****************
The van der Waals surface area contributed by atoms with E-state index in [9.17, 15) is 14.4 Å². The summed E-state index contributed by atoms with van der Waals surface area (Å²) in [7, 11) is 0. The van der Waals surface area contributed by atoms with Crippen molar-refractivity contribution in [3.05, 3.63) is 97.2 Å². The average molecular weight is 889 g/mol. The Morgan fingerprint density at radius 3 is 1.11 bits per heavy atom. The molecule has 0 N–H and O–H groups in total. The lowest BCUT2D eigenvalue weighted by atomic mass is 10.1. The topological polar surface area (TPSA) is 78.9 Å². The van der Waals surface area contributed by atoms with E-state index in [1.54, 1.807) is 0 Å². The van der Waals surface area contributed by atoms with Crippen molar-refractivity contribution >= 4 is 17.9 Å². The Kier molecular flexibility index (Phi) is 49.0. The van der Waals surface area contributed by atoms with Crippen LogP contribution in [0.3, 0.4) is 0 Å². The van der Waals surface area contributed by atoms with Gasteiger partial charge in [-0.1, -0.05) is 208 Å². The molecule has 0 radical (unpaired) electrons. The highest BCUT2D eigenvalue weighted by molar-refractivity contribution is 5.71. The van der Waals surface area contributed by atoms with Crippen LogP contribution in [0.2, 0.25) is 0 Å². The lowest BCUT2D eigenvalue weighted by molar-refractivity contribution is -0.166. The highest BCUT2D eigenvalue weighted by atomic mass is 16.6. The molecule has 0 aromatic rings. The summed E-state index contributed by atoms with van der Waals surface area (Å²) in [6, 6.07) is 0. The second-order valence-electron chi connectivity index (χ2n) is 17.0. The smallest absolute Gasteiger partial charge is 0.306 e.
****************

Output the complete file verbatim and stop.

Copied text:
The van der Waals surface area contributed by atoms with E-state index in [9.17, 15) is 14.4 Å². The summed E-state index contributed by atoms with van der Waals surface area (Å²) in [7, 11) is 0. The van der Waals surface area contributed by atoms with Crippen molar-refractivity contribution in [3.05, 3.63) is 97.2 Å². The average molecular weight is 889 g/mol. The Morgan fingerprint density at radius 3 is 1.11 bits per heavy atom. The molecule has 0 N–H and O–H groups in total. The lowest BCUT2D eigenvalue weighted by atomic mass is 10.1. The topological polar surface area (TPSA) is 78.9 Å². The van der Waals surface area contributed by atoms with E-state index in [1.54, 1.807) is 0 Å². The van der Waals surface area contributed by atoms with Crippen molar-refractivity contribution >= 4 is 17.9 Å². The Kier molecular flexibility index (Phi) is 49.0. The van der Waals surface area contributed by atoms with Crippen LogP contribution in [0.3, 0.4) is 0 Å². The van der Waals surface area contributed by atoms with Gasteiger partial charge in [-0.1, -0.05) is 208 Å². The molecule has 0 radical (unpaired) electrons. The highest BCUT2D eigenvalue weighted by molar-refractivity contribution is 5.71. The van der Waals surface area contributed by atoms with Crippen LogP contribution in [0.2, 0.25) is 0 Å². The lowest BCUT2D eigenvalue weighted by molar-refractivity contribution is -0.166. The highest BCUT2D eigenvalue weighted by atomic mass is 16.6. The molecule has 0 aromatic rings. The summed E-state index contributed by atoms with van der Waals surface area (Å²) in [6, 6.07) is 0. The second-order valence-electron chi connectivity index (χ2n) is 17.0. The smallest absolute Gasteiger partial charge is 0.306 e.